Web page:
Department for Communities and Local Government
More homes delivered as government outlines housing vision
New figures show the number of new homes in England has risen by 15% over the past year.
- New figures show 1.1 million additional homes have been built since 2010
- Government takes action against councils that haven’t stepped up to meet the housing challenge
New figures out yesterday (16 November 2017) show the number of new homes in England has risen by 15% over the past year – as government begins to see the results of efforts to get the country building.
Communities Secretary Sajid Javid welcomed the figures as he set out next steps in fixing our broken housing market and boost building more homes.
Speaking in Bristol, which in the past year has seen one of the largest increases in England – 30% – in the number of homes, he set out his vision for housing.
He also announced action against 15 local authorities that have failed to produce a local plan setting how and where they expect to meet their residents’ needs for new homes.
Communities Secretary Sajid Javid said:
These latest figures are clear evidence that this government is turning things around with over 1.1 million homes delivered since 2010.
Steps have been made in the right direction - but I want to see a giant leap, and hundreds of thousands more homes. We owe it to our future generations to fix this broken housing market and help them find a home of their own.
Whilst some councils are recognising their responsibilities and stepping up to meet the housing challenge, too many are still not acting. That’s why I’m stepping in now to make sure they act.
In 2004, the existing procedure for councils to draw up a local plan, setting how and where they expect to meet their residents’ needs for new homes was introduced.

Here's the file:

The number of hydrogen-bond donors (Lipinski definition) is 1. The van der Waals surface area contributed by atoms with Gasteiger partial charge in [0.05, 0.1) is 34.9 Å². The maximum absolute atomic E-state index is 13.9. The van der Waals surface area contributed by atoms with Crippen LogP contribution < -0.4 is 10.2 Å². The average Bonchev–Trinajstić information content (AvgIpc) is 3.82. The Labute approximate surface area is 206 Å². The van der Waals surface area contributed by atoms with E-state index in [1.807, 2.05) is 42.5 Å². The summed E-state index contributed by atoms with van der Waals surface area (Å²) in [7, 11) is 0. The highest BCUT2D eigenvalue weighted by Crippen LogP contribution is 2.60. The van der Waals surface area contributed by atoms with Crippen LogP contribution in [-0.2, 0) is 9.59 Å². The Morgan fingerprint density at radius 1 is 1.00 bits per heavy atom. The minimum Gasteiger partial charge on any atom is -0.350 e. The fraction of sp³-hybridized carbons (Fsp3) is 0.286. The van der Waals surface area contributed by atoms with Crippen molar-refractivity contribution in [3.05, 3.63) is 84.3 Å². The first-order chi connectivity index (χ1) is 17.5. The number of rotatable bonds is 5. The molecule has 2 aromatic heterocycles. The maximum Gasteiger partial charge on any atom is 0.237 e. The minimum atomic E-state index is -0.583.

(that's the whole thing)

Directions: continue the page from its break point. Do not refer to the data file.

Latest figures published yesterday show that more than 70 local authorities still have not had a local plan adopted and 15 of these are showing particular cause for concern having missed deadlines and failed to make progress.
These 15 local authorities have now been served notice that government has begun the formal process of intervention as set out in the housing white paper.
Without a local plan in place it can mean uncertainty for local people and piecemeal speculative housing development. It can also mean the right investment in local infrastructure isn’t made.
Housing remains the government’s priority – that’s why the Prime Minister last month announced an additional £2 billion funding for affordable housing, increasing the Affordable Homes Programme budget to over £9 billion.
Other steps taken by government include the £3 billion Home Building Fund – set up to increase the number of homes built. We have confirmed that £1.8 million has been committed to deliver over 100,000 new homes.
Government has also provided long-term rent certainty for social landlords, creating a stable investment environment to support councils and housing associations to build more affordable homes.
See the new supply of housing statistics published yesterday.
The 217,350 net additions over the past year resulted from: 183,570 new build homes, 37,190 gains from change of use between non-domestic and residential, 5,680 from conversions between houses and flats and 720 other gains.
In addition there were 4,620 net additional communal units (Table 3), which combined with the number of net additional homes reaches 221,970.
The 15 local authorities we have begun the formal process of considering intervention are: Basildon, Brentwood, Bolsover, Calderdale, Castle Point, Eastleigh, Liverpool, Mansfield, North East Derbyshire, Northumberland, Runnymede, St Albans, Thanet, Wirral and York.
They will now have until 31 January 2018 to explain why they haven’t yet published a plan and provide any exceptional circumstances for why the government shouldn’t intervene. The Communities Secretary would then consider these submissions before deciding whether to use the range of powers he has to direct specific actions on these local authorities. This could ultimately see government take over the process to produce a local plan in a certain area.
Further details are set out in the written ministerial statement.
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